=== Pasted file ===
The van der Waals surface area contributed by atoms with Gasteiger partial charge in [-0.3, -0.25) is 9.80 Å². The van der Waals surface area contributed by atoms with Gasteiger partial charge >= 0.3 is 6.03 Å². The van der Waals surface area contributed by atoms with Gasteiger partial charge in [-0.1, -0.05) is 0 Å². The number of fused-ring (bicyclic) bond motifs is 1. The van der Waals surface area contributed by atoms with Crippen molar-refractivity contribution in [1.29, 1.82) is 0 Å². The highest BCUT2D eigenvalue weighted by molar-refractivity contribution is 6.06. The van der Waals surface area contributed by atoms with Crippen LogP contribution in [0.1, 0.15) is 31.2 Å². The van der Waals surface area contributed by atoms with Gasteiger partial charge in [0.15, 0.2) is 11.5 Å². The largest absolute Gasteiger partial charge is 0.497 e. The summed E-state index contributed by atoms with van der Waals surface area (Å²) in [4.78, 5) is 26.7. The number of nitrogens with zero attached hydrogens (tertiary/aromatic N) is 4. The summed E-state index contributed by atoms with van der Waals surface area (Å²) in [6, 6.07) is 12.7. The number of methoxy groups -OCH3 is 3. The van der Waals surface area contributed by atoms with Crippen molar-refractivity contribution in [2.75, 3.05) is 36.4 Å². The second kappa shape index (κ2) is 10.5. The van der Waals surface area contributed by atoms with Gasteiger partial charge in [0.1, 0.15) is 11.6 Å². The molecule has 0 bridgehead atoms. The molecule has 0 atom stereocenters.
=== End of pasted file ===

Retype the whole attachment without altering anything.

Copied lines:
The van der Waals surface area contributed by atoms with Gasteiger partial charge in [-0.3, -0.25) is 9.80 Å². The van der Waals surface area contributed by atoms with Gasteiger partial charge >= 0.3 is 6.03 Å². The van der Waals surface area contributed by atoms with Gasteiger partial charge in [-0.1, -0.05) is 0 Å². The number of fused-ring (bicyclic) bond motifs is 1. The van der Waals surface area contributed by atoms with Crippen molar-refractivity contribution in [1.29, 1.82) is 0 Å². The highest BCUT2D eigenvalue weighted by molar-refractivity contribution is 6.06. The van der Waals surface area contributed by atoms with Crippen LogP contribution in [0.1, 0.15) is 31.2 Å². The van der Waals surface area contributed by atoms with Gasteiger partial charge in [0.15, 0.2) is 11.5 Å². The largest absolute Gasteiger partial charge is 0.497 e. The summed E-state index contributed by atoms with van der Waals surface area (Å²) in [4.78, 5) is 26.7. The number of nitrogens with zero attached hydrogens (tertiary/aromatic N) is 4. The summed E-state index contributed by atoms with van der Waals surface area (Å²) in [6, 6.07) is 12.7. The number of methoxy groups -OCH3 is 3. The van der Waals surface area contributed by atoms with Crippen molar-refractivity contribution in [2.75, 3.05) is 36.4 Å². The second kappa shape index (κ2) is 10.5. The van der Waals surface area contributed by atoms with Gasteiger partial charge in [0.1, 0.15) is 11.6 Å². The molecule has 0 bridgehead atoms. The molecule has 0 atom stereocenters.